4:2 Forty days and forty nights

One of many "New Testament" comparisons betweenYeshua and Moses. Moses received all the Torah after fasting 40 days. Yeshua was tempted to break Torah after fasting 40 days (see section below on "Temptations").

4:3 Son of God

The Tenakh hints at such a person:

  • Isaiah 9:5-7
  • Micah 5:1-2
  • Psalm 2:7
  • Proverbs 30:4
  • Daniel 7:13

4:4-10 "It is written ..."

Refers to the Tenakh - "Tenakh" is an acronym formed from the first letters of the three parts of the Hebrew Bible:

  • Torah (meaning: instruction, revelation or teaching) The first 5 books of Moses - Genesis, Exodus, Leviticus, Numbers, Deuteronomy
  • N’vi’im (prophets) Joshua, Judges, Samuel, Kings, Isaiah, Jeremiah, Ezekiel & the "minor prophets"
  • K’tuvim (writings) Psalms, Proverbs, Job, Song of Solomon, Ruth, Lamentations, Ecclesiastes, Esther, Daniel, Ezra, Chronicles, Nehemiah

In Jewish studies, the entire Tenakh is sometimes referred to as "Torah," as it is all God's revelation. In the same sense, the entire Bible (with "New Testament") is "Torah."

4:4-10 Temptations

It may seem strange that Satan can tempt (or "bless") anyone, especialy the Son of God, but nonetheless he and his "angels" are given that ability. Ultimately, even their actions serve the purpose of God. Satan tempts Yeshua with three categories of sin mentioned in 1 John 2:15-17, and Yeshua quotes the Torah to resist Satan all three times: Deuteronomy 8:3; Deuteronomy 6:16; Deuteronomy 6:13.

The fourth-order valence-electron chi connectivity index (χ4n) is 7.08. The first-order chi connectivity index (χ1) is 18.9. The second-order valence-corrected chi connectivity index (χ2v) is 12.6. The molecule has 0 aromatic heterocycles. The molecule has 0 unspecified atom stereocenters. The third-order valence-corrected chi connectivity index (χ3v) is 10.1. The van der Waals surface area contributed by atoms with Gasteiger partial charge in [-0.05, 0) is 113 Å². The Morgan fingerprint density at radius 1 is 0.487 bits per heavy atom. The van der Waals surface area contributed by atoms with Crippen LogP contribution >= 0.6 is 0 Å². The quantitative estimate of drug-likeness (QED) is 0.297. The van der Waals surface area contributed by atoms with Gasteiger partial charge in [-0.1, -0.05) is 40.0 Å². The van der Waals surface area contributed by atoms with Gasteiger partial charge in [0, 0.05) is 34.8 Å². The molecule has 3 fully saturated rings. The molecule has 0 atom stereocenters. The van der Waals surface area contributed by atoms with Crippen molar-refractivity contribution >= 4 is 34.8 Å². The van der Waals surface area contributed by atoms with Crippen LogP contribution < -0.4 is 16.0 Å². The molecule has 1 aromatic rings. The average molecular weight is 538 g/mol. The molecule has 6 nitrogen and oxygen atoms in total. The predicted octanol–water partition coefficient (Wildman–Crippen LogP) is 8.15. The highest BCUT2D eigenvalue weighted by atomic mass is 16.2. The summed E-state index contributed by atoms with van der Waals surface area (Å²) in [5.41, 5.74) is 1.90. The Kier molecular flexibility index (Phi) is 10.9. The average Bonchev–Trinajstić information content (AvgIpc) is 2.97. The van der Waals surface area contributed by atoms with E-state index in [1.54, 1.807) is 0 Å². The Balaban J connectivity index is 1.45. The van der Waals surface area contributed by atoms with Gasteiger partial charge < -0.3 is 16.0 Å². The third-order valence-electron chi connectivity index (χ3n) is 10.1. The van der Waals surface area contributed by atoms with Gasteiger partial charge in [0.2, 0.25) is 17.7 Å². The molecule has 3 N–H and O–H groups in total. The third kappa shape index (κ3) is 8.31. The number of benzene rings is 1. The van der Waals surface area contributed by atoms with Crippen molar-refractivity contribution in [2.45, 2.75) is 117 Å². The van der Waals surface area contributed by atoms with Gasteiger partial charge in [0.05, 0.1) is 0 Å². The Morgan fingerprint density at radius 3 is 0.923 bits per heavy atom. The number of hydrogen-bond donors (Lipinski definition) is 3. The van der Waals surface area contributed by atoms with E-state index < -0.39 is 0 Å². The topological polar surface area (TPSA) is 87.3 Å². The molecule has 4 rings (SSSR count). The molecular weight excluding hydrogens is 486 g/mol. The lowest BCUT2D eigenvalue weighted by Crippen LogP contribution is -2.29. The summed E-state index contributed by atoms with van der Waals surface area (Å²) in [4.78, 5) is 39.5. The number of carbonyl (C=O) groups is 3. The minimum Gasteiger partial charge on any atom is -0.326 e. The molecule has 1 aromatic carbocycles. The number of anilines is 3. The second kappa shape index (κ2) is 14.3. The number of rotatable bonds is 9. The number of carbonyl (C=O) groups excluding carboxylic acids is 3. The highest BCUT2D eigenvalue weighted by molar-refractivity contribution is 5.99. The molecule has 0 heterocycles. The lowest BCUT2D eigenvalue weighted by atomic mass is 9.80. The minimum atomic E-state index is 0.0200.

Interestingly, as Moses was given the design for the Tabernacle (which later became the Temple, and which Judaism teaches is a "representation" of God's heavenly realm), Satan conversely took Yeshua up to the top of the Temple and offered Him "his" realm.

Satan is the inventor of the lie (John 8:44) and misuses scripture (at verse 6) citing Psalm 91:11-12 out of its context.

4:17 "Near"

As mentioned earlier, this should be translated, "the Kingdom is offered."

4:23 Preaching the good news of the kingdom ... healing every disease and sickness ..."

Good news as most are familiar with is the "Gospel." Christianity generally teaches the "Gospel" is; the death, burial and resurrection of the Messiah. But how can Yeshua be preaching this if He is still alive? The apostles likewise preached the same while Yeshua was alive. Also, Hebrews 4:2-6 says that the Gospel was preached to the Israelites, some 1300 years before Yeshua's time. How can this be?

The explanation is in the Matthew verse itself -- the Gospel has to do with the healing of disease and sickness and restoration of creation, as will be seen in its fulness in the Millennium. For more information on this, see Yovel Year (Jubilees) and the Gospel. (CAUTION: This article is from our Revelation study and contains some advanced concepts. Use the BACK button to return here.)

See also: Isaiah 26:14, 29:18, 35:4-6, 61:1.

4:24 "... all over Syria"

This is possibly a mistranslation in the Greek texts, as the DuTillet Hebrew Matthew has instead, "the people" (which has a similar spelling to "Syria" and makes more sense).